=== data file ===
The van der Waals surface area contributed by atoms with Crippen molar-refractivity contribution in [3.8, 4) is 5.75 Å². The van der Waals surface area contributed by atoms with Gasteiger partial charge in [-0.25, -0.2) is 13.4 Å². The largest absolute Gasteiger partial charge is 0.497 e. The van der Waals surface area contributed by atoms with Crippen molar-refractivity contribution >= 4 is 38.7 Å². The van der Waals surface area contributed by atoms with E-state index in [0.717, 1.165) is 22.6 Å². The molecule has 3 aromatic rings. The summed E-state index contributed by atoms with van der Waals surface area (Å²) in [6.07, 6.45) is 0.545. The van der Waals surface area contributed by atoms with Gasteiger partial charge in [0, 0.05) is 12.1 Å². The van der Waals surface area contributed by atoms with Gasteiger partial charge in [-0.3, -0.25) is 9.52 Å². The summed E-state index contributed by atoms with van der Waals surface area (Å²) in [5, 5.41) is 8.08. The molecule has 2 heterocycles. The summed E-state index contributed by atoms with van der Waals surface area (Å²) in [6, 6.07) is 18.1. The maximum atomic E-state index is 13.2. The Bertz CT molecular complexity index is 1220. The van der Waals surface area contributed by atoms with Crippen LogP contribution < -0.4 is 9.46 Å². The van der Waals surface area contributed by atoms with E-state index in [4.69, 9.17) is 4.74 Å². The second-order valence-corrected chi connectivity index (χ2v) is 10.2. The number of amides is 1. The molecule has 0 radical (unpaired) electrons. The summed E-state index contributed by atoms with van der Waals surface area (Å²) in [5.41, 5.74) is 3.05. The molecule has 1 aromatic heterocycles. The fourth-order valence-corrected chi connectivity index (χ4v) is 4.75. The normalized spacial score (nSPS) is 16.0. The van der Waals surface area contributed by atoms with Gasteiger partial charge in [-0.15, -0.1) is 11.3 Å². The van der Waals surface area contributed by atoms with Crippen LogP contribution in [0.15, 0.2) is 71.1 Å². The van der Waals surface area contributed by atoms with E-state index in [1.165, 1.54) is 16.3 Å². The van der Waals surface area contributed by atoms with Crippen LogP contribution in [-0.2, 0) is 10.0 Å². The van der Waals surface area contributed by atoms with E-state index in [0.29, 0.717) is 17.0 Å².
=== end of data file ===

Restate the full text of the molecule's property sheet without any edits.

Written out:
The van der Waals surface area contributed by atoms with Crippen molar-refractivity contribution in [3.8, 4) is 5.75 Å². The van der Waals surface area contributed by atoms with Gasteiger partial charge in [-0.25, -0.2) is 13.4 Å². The largest absolute Gasteiger partial charge is 0.497 e. The van der Waals surface area contributed by atoms with Crippen molar-refractivity contribution >= 4 is 38.7 Å². The van der Waals surface area contributed by atoms with E-state index in [0.717, 1.165) is 22.6 Å². The molecule has 3 aromatic rings. The summed E-state index contributed by atoms with van der Waals surface area (Å²) in [6.07, 6.45) is 0.545. The van der Waals surface area contributed by atoms with Gasteiger partial charge in [0, 0.05) is 12.1 Å². The van der Waals surface area contributed by atoms with Gasteiger partial charge in [-0.3, -0.25) is 9.52 Å². The summed E-state index contributed by atoms with van der Waals surface area (Å²) in [5, 5.41) is 8.08. The molecule has 2 heterocycles. The summed E-state index contributed by atoms with van der Waals surface area (Å²) in [6, 6.07) is 18.1. The maximum atomic E-state index is 13.2. The Bertz CT molecular complexity index is 1220. The van der Waals surface area contributed by atoms with Crippen LogP contribution < -0.4 is 9.46 Å². The van der Waals surface area contributed by atoms with E-state index in [4.69, 9.17) is 4.74 Å². The second-order valence-corrected chi connectivity index (χ2v) is 10.2. The number of amides is 1. The molecule has 0 radical (unpaired) electrons. The summed E-state index contributed by atoms with van der Waals surface area (Å²) in [5.41, 5.74) is 3.05. The molecule has 1 aromatic heterocycles. The fourth-order valence-corrected chi connectivity index (χ4v) is 4.75. The normalized spacial score (nSPS) is 16.0. The van der Waals surface area contributed by atoms with Gasteiger partial charge in [-0.15, -0.1) is 11.3 Å². The van der Waals surface area contributed by atoms with Crippen LogP contribution in [0.15, 0.2) is 71.1 Å². The van der Waals surface area contributed by atoms with E-state index in [1.165, 1.54) is 16.3 Å². The van der Waals surface area contributed by atoms with Crippen LogP contribution in [-0.2, 0) is 10.0 Å². The van der Waals surface area contributed by atoms with E-state index in [0.29, 0.717) is 17.0 Å².